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After having probed into an analysis of the provisions of the legislation as well as on its utility, the present section shall present a historical background on presence of human trafficking in Mauritius as well as the actual picture of the situation prevalent in Mauritius. Additionally, the disposition to tackle this crime will be further depicted.
4.1.1 SITUATION PREVALENT DURING COLONIAL PERIOD
Across history Mauritius has also been witness of human trafficking in the form of slavery and transportation of convicts to Mauritius. According to Anderson (2004), upon the abolition of slavery across the British Empire in 1807, having no indigenous residents to exploit, Mauritius desperately required labour to stimulate the enduring growth of sugarcane plantation. Starting at the end of the eighteenth till the middle of the nineteenth century, the British also transported some thousands convicts from India to new colonial acquisitions in Southeast Asia and Burma as well as to Mauritius. Between 1788 and 1868, around 160,000 convicts were transported from Britain, Ireland and hundreds more from West Indies, Canada and Mauritius to the Australian Penal Colonies (Anderson, 2004, p.6). The foremost shipping of a thousand of convicts to the island came from the Bengal and was allowed to return to their country on expiration of conviction. At that time, the convicts proved to be valuable for the advancement of the infrastructure in Mauritius. As a matter of fact, with the abolition of transport of convicts to Mauritius in 1837, the residents made persistent grievance upon the deterioration of roads condition and recurrent calls for reintroducing the system.
4.1.2 CURRENT SITUATION PREVALENT
There are several forms of trafficking in persons prevalent in Mauritius, ranging from prostitution to child labour as presented below.
At present, prostitution is prevalent in all parts of the country but is rampant in the capital, that is, Port Louis. The Panafrican News Agency Daily Newswire in 2000, reported that as compared to other regions, prostitution in Mauritius is more prevalent in tourist resorts where the majority of clients are foreigners. According to reports, taxi drivers have been identified as acting as transport providers as well as an interface between the girls and prospective clients. There are also drug-addicted women, who are forced into prostitution by their boyfriends who normally act as pimps. There are other cases of victims like that of a woman who was sold by her husband to a police officer, whereby she was raped twice by the same person (Une mère, 2009). In addition, there are also instances whereby these prostitutes were coerced into this field by their parents since their childhood. To exemplify, the case of Sabrina, today aged 19 years old, who was forced into prostitution by her mother at the age of 16 and consequently continued in the same line of business. Ironically her mother is repeating the same story with her younger sister aged 13 (Trafic humain, 2009). There are also supposedly "Salon de beaute" which instead provide sexual services under cover of therapeutic massages (Reshad Toorab, 2009).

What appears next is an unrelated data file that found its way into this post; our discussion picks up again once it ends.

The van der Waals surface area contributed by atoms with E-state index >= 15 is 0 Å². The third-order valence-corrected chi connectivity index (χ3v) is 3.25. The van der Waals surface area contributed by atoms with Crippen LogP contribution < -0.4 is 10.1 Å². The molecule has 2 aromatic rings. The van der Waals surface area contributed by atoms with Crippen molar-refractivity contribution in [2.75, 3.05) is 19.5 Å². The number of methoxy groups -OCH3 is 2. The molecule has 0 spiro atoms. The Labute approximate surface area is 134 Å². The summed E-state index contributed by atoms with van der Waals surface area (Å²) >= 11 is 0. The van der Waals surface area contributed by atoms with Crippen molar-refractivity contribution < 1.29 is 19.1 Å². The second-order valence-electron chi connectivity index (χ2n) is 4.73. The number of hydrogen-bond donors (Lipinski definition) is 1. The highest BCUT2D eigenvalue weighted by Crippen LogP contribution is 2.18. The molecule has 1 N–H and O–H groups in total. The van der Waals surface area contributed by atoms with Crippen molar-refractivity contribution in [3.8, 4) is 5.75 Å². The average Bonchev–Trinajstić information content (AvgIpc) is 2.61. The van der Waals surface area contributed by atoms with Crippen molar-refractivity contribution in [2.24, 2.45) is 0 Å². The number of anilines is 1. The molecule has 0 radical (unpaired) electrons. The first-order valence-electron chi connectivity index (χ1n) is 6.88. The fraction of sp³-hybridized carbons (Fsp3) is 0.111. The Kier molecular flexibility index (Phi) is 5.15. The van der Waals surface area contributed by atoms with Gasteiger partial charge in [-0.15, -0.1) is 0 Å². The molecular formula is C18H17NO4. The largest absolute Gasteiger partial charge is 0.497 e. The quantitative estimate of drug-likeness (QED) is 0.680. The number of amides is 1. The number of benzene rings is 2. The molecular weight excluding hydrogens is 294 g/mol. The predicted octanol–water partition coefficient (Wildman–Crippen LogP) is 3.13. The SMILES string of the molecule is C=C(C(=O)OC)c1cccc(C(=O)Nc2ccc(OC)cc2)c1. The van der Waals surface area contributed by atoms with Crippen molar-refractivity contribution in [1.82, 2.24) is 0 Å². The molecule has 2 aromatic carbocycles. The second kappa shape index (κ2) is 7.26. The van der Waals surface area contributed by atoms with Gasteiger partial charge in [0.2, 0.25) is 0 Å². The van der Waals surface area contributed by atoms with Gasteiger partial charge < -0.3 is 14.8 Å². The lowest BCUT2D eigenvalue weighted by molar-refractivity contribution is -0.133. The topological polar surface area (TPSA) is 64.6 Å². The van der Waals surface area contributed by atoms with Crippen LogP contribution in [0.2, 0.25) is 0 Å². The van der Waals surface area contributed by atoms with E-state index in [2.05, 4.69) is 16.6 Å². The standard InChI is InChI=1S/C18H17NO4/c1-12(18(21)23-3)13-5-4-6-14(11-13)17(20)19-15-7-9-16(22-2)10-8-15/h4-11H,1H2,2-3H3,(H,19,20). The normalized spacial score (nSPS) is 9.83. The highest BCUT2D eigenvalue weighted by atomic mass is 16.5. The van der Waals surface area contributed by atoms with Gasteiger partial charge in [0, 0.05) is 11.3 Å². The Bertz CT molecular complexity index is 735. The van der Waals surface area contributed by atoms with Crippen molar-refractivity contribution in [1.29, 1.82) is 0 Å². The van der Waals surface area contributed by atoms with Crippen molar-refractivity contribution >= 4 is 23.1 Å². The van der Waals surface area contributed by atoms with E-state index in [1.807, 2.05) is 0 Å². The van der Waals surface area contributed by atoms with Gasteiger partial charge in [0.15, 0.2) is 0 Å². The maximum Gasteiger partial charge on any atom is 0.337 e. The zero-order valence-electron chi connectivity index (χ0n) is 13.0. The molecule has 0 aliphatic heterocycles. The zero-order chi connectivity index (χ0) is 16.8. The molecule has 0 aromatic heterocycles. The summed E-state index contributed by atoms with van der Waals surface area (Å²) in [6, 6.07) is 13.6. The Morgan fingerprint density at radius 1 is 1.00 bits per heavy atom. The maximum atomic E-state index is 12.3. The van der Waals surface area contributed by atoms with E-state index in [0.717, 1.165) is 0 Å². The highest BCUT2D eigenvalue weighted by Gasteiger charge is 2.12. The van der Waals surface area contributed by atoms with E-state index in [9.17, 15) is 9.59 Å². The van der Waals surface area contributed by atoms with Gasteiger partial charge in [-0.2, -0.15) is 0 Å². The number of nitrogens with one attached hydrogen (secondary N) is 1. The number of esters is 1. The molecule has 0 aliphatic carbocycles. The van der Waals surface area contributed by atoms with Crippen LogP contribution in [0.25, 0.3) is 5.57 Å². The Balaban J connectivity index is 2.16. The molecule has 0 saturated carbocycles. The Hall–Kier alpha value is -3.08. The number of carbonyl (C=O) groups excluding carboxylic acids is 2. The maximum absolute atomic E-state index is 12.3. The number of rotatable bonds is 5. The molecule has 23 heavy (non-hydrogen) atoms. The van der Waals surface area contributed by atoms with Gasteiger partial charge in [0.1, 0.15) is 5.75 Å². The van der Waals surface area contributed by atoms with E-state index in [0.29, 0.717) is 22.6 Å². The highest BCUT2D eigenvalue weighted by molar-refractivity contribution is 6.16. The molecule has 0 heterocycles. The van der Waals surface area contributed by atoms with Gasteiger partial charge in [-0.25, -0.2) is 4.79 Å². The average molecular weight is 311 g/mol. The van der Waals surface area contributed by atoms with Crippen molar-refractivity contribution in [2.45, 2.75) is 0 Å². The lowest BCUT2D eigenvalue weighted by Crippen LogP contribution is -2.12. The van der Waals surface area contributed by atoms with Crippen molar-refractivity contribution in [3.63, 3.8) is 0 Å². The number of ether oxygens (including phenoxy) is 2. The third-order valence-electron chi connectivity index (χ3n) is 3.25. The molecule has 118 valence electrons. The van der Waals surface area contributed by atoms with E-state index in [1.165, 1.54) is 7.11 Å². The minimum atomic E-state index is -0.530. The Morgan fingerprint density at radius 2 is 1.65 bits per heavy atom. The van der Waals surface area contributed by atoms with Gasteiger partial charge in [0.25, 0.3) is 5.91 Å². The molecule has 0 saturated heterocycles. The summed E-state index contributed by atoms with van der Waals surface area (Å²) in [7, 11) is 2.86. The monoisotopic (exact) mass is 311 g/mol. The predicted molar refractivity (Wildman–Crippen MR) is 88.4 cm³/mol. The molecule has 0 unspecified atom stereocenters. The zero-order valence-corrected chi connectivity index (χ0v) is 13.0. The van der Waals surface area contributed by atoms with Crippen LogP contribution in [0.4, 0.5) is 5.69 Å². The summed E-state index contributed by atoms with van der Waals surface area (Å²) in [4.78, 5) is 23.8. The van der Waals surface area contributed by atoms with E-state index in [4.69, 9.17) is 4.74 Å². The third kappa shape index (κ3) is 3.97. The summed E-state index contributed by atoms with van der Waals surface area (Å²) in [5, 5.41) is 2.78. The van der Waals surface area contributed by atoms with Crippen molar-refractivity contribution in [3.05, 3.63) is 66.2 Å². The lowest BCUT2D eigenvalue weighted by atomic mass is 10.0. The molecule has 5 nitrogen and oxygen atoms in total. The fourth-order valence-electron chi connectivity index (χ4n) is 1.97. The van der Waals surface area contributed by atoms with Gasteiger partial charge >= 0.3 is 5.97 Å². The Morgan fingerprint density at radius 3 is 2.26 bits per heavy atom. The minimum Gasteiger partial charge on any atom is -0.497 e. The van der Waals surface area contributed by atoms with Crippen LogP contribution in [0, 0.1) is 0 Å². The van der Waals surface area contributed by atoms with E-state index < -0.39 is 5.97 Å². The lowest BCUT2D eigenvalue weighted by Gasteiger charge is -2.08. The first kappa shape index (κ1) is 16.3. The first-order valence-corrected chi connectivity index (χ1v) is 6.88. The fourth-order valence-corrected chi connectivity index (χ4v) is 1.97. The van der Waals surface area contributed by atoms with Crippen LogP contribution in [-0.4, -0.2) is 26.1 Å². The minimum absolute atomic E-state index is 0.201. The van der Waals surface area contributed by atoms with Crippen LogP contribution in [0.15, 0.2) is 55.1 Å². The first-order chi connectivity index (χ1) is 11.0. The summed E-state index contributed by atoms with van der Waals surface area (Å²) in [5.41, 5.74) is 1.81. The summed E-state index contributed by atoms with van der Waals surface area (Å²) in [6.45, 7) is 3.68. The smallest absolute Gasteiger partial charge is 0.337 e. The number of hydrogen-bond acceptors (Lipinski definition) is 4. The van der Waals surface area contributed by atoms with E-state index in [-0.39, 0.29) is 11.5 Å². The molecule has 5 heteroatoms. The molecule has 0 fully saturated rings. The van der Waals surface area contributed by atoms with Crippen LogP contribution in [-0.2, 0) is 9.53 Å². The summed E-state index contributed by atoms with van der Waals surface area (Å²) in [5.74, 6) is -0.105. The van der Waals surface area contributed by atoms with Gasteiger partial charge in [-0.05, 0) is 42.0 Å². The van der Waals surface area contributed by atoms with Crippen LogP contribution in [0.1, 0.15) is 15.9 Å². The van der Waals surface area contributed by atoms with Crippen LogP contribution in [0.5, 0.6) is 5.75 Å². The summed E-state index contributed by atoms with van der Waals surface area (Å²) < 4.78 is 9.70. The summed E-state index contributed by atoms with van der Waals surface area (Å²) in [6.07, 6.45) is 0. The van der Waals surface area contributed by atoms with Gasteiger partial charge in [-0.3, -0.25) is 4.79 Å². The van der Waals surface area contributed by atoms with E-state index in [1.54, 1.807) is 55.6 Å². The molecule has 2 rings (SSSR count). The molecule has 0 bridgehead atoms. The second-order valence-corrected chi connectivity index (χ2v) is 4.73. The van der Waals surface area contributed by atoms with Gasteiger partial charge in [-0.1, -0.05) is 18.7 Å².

The most common form of human trafficking present in Mauritius is prostitution of minors and young girls. A massage parlor owner was arrested in January 2009 for indulging within the spa three girls in prostitution. The arrest of a man and woman in January 2008 lead to investigation which caused the two former to be charged with the offence of exploiting a 12 year old girl, who was none other than their niece into prostitution. This case was referred to the Director of Public Prosecution. Another case is that of a Mauritian who entered Italy illegally and became the sexual slave of his boss owing to his fear of being deported. Later, when the young man reported his ordeal to the police, the offender was arrested but ironically the parents of the former were assassinated. This shows clearly a lack of protection to victims of trafficking and their family (Un sans-papiers, 2009, p.8). As per the US Report on Human Trafficking in Mauritius, around ten cases are still under investigation, including two for keeping brothel while three for engaging child into prostitution.
According to the US State Report 2009, Mauritius came up as a potential source of trafficking in children within the country for commercial sexual exploitation. These children are often secondary school-aged girls and of even lesser age from all areas of the country, including Rodrigues. According to Viren Budree, Chief Inspector of the Brigade des mineurs, in 2002, the UNICEF and the University of Mauritius jointly estimated that there were around 2,600 child prostitutes in Mauritius but no recent figures are available as no research was performed since. Hence, if the exact number of victims is difficult to establish, the figure of 4000 is unfortunately possible Further, Shirin Aumeeruddy-Cziffra of the Ombudsperson for Children affirms that child prostitution occurs behind closed doors away from everyone's sight (Enfants prostitutes, 2008). They are coerced into prostitution, most of the time by their family members, peers, or persons offering other forms of employment. The rate of child prostitution in Mauritius is rising, with children from all regions of the country and belonging to all ethnic origins. It is estimated that demand for child prostitutes originates from local clientele (End Child Prostitution, Pornography, and Trafficking [ECPAT], 2004). Another form of trafficking in children exists in Mauritius in the form of child labour.